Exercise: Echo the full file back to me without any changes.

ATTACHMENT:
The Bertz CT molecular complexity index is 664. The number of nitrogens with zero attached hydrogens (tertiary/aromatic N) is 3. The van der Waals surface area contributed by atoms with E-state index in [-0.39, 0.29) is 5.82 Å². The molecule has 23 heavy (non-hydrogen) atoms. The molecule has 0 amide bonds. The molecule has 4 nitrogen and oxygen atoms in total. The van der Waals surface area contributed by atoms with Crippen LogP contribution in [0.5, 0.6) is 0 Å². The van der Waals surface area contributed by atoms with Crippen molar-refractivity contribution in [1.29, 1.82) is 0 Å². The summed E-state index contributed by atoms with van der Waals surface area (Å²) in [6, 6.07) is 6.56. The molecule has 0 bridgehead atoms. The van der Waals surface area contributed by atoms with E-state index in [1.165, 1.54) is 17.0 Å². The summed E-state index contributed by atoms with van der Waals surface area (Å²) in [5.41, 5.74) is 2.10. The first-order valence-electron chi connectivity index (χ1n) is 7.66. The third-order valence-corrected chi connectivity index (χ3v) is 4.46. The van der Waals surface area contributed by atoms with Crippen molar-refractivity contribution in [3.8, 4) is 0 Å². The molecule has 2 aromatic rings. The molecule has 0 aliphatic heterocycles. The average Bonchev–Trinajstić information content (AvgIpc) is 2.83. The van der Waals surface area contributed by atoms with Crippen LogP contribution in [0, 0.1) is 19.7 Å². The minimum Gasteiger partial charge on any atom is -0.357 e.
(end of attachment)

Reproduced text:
The Bertz CT molecular complexity index is 664. The number of nitrogens with zero attached hydrogens (tertiary/aromatic N) is 3. The van der Waals surface area contributed by atoms with E-state index in [-0.39, 0.29) is 5.82 Å². The molecule has 23 heavy (non-hydrogen) atoms. The molecule has 0 amide bonds. The molecule has 4 nitrogen and oxygen atoms in total. The van der Waals surface area contributed by atoms with Crippen LogP contribution in [0.5, 0.6) is 0 Å². The van der Waals surface area contributed by atoms with Crippen molar-refractivity contribution in [1.29, 1.82) is 0 Å². The summed E-state index contributed by atoms with van der Waals surface area (Å²) in [6, 6.07) is 6.56. The molecule has 0 bridgehead atoms. The van der Waals surface area contributed by atoms with E-state index in [1.165, 1.54) is 17.0 Å². The summed E-state index contributed by atoms with van der Waals surface area (Å²) in [5.41, 5.74) is 2.10. The first-order valence-electron chi connectivity index (χ1n) is 7.66. The third-order valence-corrected chi connectivity index (χ3v) is 4.46. The van der Waals surface area contributed by atoms with Crippen molar-refractivity contribution in [3.8, 4) is 0 Å². The molecule has 2 aromatic rings. The molecule has 0 aliphatic heterocycles. The average Bonchev–Trinajstić information content (AvgIpc) is 2.83. The van der Waals surface area contributed by atoms with Crippen LogP contribution in [0, 0.1) is 19.7 Å². The minimum Gasteiger partial charge on any atom is -0.357 e.